What degree of specialization should one use when choosing electives?

<p>I'm a civil major who's frankly still unsure of what is most interesting to me, and so I thought I'd go on my school's "General Civil Engineering" track:</p>


The general civil engineering course suggestions will give you a broad background in civil engineering at the undergraduate level. You may anticipate careers in consulting firms, or in local, state, or federal agencies. This choice of course work provides suitable background for general professional practice or for graduate study in any branch of civil engineering.


UW</a> College of Engineering, Civil & Environmental Engineering - Resources, Student Resources</p>

<p>It includes courses from traffic engineering to wastewater treatment to foundation design...but I'm worried it'll be all breadth, no depth.</p>

<p>Is it wiser to just specialize in one thing (just structures, or just transportation, etc)? Or do employers just want you to have a good basis so that you can learn most of the other stuff on-the-job?</p>

<p>For most civil engineering programs in US, by the time the student reaches junior level, he/she gets to decide his/her area of specialization, water, transport, structure, and some colleges offer more.</p>

<p>Because the remaining four semesters you take courses in the area you choose, so it will take too long to complete another specialization. In fact, it's unwise.</p>

<p>What you should do is choose the one you find most appeal to you, and then go on to graduate school. </p>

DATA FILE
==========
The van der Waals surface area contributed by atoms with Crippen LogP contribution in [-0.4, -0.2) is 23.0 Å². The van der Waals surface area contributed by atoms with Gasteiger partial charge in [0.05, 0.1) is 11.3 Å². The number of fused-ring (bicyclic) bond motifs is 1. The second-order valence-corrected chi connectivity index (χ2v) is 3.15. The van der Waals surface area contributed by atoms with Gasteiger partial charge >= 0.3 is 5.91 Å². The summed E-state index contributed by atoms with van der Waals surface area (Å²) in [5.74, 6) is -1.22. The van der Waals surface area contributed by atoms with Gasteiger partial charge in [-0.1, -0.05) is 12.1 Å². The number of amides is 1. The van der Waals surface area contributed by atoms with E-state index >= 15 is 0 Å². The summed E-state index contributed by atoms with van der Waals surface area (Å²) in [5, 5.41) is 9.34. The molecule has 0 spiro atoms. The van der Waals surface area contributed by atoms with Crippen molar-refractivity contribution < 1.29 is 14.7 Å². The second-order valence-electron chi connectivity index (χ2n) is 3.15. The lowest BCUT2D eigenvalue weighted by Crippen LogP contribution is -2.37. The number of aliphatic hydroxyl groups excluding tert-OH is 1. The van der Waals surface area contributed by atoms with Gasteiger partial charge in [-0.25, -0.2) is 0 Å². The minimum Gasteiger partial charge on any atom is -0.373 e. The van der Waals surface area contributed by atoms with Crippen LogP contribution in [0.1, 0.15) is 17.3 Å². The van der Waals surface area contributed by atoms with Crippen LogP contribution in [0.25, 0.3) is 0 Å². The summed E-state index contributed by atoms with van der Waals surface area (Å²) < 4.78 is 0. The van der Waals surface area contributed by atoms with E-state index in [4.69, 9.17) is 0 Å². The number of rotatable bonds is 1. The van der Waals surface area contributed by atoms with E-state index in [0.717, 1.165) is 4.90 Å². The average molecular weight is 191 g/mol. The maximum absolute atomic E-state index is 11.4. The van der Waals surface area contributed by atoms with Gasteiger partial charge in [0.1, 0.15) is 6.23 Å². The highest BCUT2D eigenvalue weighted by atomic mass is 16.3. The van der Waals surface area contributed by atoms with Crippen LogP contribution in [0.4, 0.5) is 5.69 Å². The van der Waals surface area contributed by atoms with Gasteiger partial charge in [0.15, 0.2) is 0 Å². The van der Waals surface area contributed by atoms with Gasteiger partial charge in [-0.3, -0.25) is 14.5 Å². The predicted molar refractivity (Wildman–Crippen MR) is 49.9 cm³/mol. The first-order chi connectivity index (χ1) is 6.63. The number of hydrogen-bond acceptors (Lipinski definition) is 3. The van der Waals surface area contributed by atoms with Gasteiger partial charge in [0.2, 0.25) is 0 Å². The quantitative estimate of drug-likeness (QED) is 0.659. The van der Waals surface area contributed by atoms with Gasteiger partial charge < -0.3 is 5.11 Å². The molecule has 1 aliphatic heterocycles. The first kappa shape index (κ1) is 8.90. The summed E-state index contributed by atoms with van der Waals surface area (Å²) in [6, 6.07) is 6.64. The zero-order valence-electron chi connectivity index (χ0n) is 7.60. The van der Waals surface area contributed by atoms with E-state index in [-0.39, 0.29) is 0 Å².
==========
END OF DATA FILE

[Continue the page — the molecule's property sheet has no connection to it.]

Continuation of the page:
<p>Civil engineering is also a type of specialist. No one knows everything, and please don't try to waste extra years to complete two or more specializations.</p>

<p>When you look for a job, you should always look for jobs that are relevant to civil engineering, and also your specialization. You probably wouldn't be hire to a bridge-design company if all you do is water treatment, right?</p>

<p>As you move on in your life and continue working (and also study, whether it's self-study, or part-time education), you will get to learn new stuff. Very often, companies might sponsor you to go back to school. </p>

<p>You will learn a lot from your collauges, from reading articles, from reading books, and from attending conferences, meetings, and events. You might not be the expert in all three, but at least one is expected. </p>

<p>When you graduate, your potential employers care about your experience and performance. So getting an internship, or research is critical. There are many experienced engineers unemployed. They carry more brains than most graduates. So who would you pick?</p>

<p>Be wise: take one :)</p>

<p>Well it matter what you want to do. Do you want to be a transportation engineer, work towards becoming a structural engineer, design water systems, or what?</p>

<p>There is no point in getting a specialization in structures if you want to design waterways.</p>